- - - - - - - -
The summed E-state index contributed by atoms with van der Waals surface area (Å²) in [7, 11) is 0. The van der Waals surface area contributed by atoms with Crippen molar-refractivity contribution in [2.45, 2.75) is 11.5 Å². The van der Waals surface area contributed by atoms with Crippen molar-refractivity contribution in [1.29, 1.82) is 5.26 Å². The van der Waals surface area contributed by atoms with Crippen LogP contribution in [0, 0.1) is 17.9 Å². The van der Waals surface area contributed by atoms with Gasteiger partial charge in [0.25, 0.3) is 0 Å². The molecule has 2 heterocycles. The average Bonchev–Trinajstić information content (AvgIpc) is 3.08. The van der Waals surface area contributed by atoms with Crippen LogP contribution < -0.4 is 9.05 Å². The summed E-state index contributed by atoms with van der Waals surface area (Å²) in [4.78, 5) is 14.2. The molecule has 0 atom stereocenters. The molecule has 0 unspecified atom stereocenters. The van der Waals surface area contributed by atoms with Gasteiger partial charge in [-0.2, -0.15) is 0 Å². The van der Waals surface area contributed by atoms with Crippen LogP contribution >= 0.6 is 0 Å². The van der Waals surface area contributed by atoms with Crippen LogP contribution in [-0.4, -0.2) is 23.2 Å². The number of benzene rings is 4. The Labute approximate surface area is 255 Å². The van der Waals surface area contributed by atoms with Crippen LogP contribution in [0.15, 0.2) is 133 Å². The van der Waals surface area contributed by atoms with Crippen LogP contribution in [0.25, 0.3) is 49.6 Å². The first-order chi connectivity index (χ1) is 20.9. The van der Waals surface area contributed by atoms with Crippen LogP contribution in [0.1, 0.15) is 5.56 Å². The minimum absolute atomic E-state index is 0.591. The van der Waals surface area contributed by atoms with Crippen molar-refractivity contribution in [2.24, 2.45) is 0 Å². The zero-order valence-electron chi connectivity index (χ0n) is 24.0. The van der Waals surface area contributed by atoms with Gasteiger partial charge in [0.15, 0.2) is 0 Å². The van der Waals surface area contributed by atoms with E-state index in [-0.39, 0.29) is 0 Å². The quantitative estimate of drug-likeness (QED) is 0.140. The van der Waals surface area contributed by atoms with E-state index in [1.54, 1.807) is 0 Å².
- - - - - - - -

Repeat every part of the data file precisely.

The summed E-state index contributed by atoms with van der Waals surface area (Å²) in [7, 11) is 0. The van der Waals surface area contributed by atoms with Crippen molar-refractivity contribution in [2.45, 2.75) is 11.5 Å². The van der Waals surface area contributed by atoms with Crippen molar-refractivity contribution in [1.29, 1.82) is 5.26 Å². The van der Waals surface area contributed by atoms with Crippen LogP contribution in [0, 0.1) is 17.9 Å². The van der Waals surface area contributed by atoms with Gasteiger partial charge in [0.25, 0.3) is 0 Å². The molecule has 2 heterocycles. The average Bonchev–Trinajstić information content (AvgIpc) is 3.08. The van der Waals surface area contributed by atoms with Crippen LogP contribution < -0.4 is 9.05 Å². The summed E-state index contributed by atoms with van der Waals surface area (Å²) in [4.78, 5) is 14.2. The molecule has 0 atom stereocenters. The molecule has 0 unspecified atom stereocenters. The van der Waals surface area contributed by atoms with Gasteiger partial charge in [-0.2, -0.15) is 0 Å². The van der Waals surface area contributed by atoms with Crippen LogP contribution >= 0.6 is 0 Å². The van der Waals surface area contributed by atoms with Crippen LogP contribution in [-0.4, -0.2) is 23.2 Å². The number of benzene rings is 4. The Labute approximate surface area is 255 Å². The van der Waals surface area contributed by atoms with Crippen LogP contribution in [0.15, 0.2) is 133 Å². The van der Waals surface area contributed by atoms with Crippen LogP contribution in [0.25, 0.3) is 49.6 Å². The first-order chi connectivity index (χ1) is 20.9. The van der Waals surface area contributed by atoms with Crippen LogP contribution in [0.1, 0.15) is 5.56 Å². The minimum absolute atomic E-state index is 0.591. The van der Waals surface area contributed by atoms with Crippen molar-refractivity contribution in [2.24, 2.45) is 0 Å². The zero-order valence-electron chi connectivity index (χ0n) is 24.0. The van der Waals surface area contributed by atoms with Gasteiger partial charge in [0.15, 0.2) is 0 Å². The van der Waals surface area contributed by atoms with E-state index in [-0.39, 0.29) is 0 Å². The quantitative estimate of drug-likeness (QED) is 0.140. The van der Waals surface area contributed by atoms with E-state index in [1.54, 1.807) is 0 Å².